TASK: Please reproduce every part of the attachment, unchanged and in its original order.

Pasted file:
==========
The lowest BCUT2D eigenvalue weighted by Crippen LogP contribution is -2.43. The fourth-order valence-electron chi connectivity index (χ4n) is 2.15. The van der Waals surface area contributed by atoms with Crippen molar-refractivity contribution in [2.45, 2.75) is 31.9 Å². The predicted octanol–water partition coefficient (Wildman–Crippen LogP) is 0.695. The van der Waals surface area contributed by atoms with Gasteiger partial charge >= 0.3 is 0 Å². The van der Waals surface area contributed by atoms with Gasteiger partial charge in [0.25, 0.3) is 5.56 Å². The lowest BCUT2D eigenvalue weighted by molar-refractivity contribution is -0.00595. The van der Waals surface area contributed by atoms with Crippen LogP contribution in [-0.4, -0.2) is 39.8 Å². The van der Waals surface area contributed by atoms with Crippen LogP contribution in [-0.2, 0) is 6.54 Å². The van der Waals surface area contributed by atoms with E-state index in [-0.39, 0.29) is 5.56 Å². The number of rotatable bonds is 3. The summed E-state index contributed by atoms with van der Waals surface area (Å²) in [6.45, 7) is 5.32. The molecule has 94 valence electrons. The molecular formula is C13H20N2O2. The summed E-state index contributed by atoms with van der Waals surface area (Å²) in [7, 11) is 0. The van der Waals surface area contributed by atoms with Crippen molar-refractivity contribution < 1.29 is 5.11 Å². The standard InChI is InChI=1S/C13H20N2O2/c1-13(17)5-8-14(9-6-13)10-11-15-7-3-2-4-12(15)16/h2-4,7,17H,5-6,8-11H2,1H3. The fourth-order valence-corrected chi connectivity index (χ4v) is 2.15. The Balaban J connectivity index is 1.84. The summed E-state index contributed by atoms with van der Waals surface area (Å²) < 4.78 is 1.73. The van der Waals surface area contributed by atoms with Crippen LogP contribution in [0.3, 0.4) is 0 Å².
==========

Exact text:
The lowest BCUT2D eigenvalue weighted by Crippen LogP contribution is -2.43. The fourth-order valence-electron chi connectivity index (χ4n) is 2.15. The van der Waals surface area contributed by atoms with Crippen molar-refractivity contribution in [2.45, 2.75) is 31.9 Å². The predicted octanol–water partition coefficient (Wildman–Crippen LogP) is 0.695. The van der Waals surface area contributed by atoms with Gasteiger partial charge >= 0.3 is 0 Å². The van der Waals surface area contributed by atoms with Gasteiger partial charge in [0.25, 0.3) is 5.56 Å². The lowest BCUT2D eigenvalue weighted by molar-refractivity contribution is -0.00595. The van der Waals surface area contributed by atoms with Crippen LogP contribution in [-0.4, -0.2) is 39.8 Å². The van der Waals surface area contributed by atoms with Crippen LogP contribution in [-0.2, 0) is 6.54 Å². The van der Waals surface area contributed by atoms with E-state index in [-0.39, 0.29) is 5.56 Å². The number of rotatable bonds is 3. The summed E-state index contributed by atoms with van der Waals surface area (Å²) in [6.45, 7) is 5.32. The molecule has 94 valence electrons. The molecular formula is C13H20N2O2. The summed E-state index contributed by atoms with van der Waals surface area (Å²) in [7, 11) is 0. The van der Waals surface area contributed by atoms with Crippen molar-refractivity contribution < 1.29 is 5.11 Å². The standard InChI is InChI=1S/C13H20N2O2/c1-13(17)5-8-14(9-6-13)10-11-15-7-3-2-4-12(15)16/h2-4,7,17H,5-6,8-11H2,1H3. The fourth-order valence-corrected chi connectivity index (χ4v) is 2.15. The Balaban J connectivity index is 1.84. The summed E-state index contributed by atoms with van der Waals surface area (Å²) < 4.78 is 1.73. The van der Waals surface area contributed by atoms with Crippen LogP contribution in [0.3, 0.4) is 0 Å².